If you can withstand unbearably horrible narration; narration so incredibly bad that you almost can't believe it; narration that gives rise to homicidal thoughts that you didn't even know you were capable of; narration that makes you long for (1) a chalkboard to scrape your fingernails on while (2) shooting your brains out with a very strong gun, then this is the audiobook for you.
As far as books go, it's good. It's good in terms of being read - by you... not by this horrible, bad, in need of reprimand, so bad you can't believe it's possible, so called narrator. Dear GOD! WHY! Oh Audible... Please find someone... anyone... to re-read this. The book is too good to be destroyed by such an amazingly horrible narrator. Jeez.......

3 of 3 people found this review helpful

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    2 out of 5 stars
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  • Bob H
  • 2019-02-20

Opinions from an ivory tower

The world, as observed from an ivory tower.

Also: Orange man bad.

Also: Fukuyama still salty that he was mocked for the End of History notion.

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  • Armand Jarri
  • 2019-02-15

Poorly developed thesis

Written in a typical Fukuyama style: broad brush of history but without attention to details. I got the impression that the writer didn't do much research and he just jumped to a conclusion. Indeed it reads like a concluding chapter , but where is the thesis?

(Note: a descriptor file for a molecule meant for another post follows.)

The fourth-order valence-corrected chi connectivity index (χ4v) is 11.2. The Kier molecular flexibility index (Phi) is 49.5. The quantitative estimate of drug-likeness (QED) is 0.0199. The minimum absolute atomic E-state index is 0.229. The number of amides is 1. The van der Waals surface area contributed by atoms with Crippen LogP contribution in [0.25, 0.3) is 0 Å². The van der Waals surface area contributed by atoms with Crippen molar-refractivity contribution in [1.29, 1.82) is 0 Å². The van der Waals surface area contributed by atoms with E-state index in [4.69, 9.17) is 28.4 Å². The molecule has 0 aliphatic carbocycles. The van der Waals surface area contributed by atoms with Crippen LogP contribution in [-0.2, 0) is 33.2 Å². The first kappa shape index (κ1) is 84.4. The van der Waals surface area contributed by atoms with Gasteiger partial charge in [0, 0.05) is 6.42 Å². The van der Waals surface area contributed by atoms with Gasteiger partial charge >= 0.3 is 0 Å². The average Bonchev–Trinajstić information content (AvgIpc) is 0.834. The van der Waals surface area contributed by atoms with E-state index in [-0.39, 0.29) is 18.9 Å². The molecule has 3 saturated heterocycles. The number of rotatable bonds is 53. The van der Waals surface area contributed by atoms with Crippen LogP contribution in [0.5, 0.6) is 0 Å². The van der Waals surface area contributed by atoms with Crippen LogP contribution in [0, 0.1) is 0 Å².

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  • Russell
  • Carlsbad, CA, United States
  • 2019-01-24

A cogent narrative of how we got to now

Fukuyama puts an interesting historical/political frame around the last few hundred years. A very worthwhile read. I have read Yuval Noah Harari, Jared Diamond, and Siddhartha Mukherjee. If you enjoyed their books, you'll likely enjoy this. This book puts a narrative structure around what we have observed in our politics recently and will make a lot of seemingly disparate things in your head click into place.

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  • amudyfir
  • 2018-12-30

Essential book!

A great book for anyone looking to understand the roots of many political disagreements in the world today.

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    5 out of 5 stars
  • Duke of Waiheke
  • 2018-12-23

A badly needed affirmation of liberal democracy.

Francis Fukuyama outlines the challenges faced by liberal democracy in the age of identity politics. He also makes the point that identity can also be used to bolster liberal democracy.

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  • Douglas
  • 2018-12-13

Great book, not a fan of the voice talent thought.

A well thought through book on an important issue. I greatly enjoyed the authors insightful and well informed point of view on identy politics and its growing impact on society broadly.

I can't however say the same for the voice acting which I found wooden and snooty.

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  • Amazon Customer
  • 2018-12-11

Great audio book

I loved the book, the narration was superb. I'm buying the printing version, it is that good.